O-Ri—Including the Rattlesnake
The pine snake can be found in pine forests. They prefer sandy soils where their tan color gives them good camouflage. Adults can reach a size of almost 70 inches (1.7 m).
They can be found all over Florida in few numbers, except in the southernmost part of Florida. The number of pine snakes is unfortunately decreasing.
They feed on rats, squirrels, rabbits, birds, and eggs. They are not venomous but strong enough to constrict their prey.
If the snakes feel threatened, they will make a very distinct hissing, which is hard to miss if the snake feels you are a threat.
Pine Woods Snake
Plainbelly Water Snake
The plainbelly water Snake is a quite common snake in aquatic habitats such as rivers and lakes and swamps but is only found in Northern Florida. It can reach a length of more than 50 inches, and females are usually longer than males.
They feed on fish, tadpoles, and salamanders found in their natural habitat. They give live birth to anywhere from five to 50 juveniles that are born from August to September.
There are two sub-species of this snake found in Florida: the redbelly and the yellow belly plainbelly water snake.
Rainbow Snake—a.k.a. South Florida Rainbow Snake
Rainbow snakes are not often seen by most people in Florida since they are shy animals preferring to stay far away from humans.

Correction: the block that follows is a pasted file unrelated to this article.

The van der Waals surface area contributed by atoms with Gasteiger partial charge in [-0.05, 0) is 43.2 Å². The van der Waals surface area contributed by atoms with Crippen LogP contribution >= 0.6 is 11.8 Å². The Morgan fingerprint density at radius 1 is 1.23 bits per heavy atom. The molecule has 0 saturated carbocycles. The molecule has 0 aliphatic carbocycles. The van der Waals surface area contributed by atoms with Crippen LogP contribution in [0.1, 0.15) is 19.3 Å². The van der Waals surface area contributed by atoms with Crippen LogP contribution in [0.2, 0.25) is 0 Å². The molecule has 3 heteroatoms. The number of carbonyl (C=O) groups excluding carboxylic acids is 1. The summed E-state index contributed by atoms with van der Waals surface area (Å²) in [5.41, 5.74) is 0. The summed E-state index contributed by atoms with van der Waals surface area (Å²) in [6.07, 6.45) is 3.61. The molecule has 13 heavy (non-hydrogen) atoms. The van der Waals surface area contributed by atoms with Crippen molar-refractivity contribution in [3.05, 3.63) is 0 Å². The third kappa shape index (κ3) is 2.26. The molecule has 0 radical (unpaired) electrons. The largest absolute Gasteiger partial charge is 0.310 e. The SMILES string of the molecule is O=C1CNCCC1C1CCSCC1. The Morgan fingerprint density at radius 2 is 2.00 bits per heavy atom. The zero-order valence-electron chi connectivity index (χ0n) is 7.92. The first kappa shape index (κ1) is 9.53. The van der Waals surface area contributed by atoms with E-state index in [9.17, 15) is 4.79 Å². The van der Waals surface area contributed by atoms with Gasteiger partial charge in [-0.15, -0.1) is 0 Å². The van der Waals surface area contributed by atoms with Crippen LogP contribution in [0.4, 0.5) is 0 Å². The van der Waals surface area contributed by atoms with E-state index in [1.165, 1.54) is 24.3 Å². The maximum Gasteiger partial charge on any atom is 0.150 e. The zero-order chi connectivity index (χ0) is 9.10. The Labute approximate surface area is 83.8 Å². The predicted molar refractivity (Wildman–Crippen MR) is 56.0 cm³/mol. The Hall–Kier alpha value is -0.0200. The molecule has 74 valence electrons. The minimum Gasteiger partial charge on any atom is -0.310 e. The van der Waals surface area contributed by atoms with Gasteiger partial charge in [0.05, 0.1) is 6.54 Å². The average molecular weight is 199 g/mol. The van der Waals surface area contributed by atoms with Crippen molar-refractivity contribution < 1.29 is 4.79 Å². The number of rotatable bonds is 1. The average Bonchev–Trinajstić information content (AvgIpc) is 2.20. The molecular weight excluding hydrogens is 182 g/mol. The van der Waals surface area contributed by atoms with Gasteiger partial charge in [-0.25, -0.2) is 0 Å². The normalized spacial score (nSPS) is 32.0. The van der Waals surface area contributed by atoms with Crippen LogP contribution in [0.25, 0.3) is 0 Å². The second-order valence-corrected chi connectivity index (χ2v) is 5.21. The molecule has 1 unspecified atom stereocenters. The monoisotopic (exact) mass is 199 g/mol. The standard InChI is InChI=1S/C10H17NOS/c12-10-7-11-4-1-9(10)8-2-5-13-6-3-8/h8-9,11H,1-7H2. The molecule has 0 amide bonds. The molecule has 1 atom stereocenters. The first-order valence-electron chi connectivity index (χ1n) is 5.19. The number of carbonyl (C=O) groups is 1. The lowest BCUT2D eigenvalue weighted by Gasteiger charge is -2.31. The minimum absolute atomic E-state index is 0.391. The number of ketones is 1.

It has a lot of red and yellow stripes on it, which has given it its name.
It is almost always found in aquatic, habitats and it is one of the largest species of snakes found in Florida.
These non-venomous snakes can reach a length of more than four feet (1.3 m) and feed on eels and fish they capture.
There are three types of rat snakes in Florida: the gray, the yellow, and the Everglades rat snake. They are very common in Florida and do a good job keeping populations of rodents low. They are quite large animals. Lengths of more then four feet (1.3 m) are not uncommon.
They are most often encountered in swampy areas or humid forest areas. They also enjoy feeding on birds and eggs, causing people with chickens to often catch the snake stealing and eating the eggs. They are not venomous and put an end to their prey by constriction.
This snake is dangerous and venomous and should be left on its own. Adult Eastern diamondback rattlesnakes usually reach a length of anywhere from 30 to 70 inches, some up to almost a hundred inches.
Eastern diamondbacks have a brownish ground color and different colored tail, usually more grayish. Rattlesnakes are known for their rattle at the end of their tails. The tail of newborn rattlesnakes ends in a button, which is actually the first segment of a future rattle.
Other rattlesnakes are described below.
Diamondbacks are found all over Florida. They are even found in the Keys. They are extremely fast, so watch out. At the end of this video, the camera man is almost hit by the snake. Let it be a warning.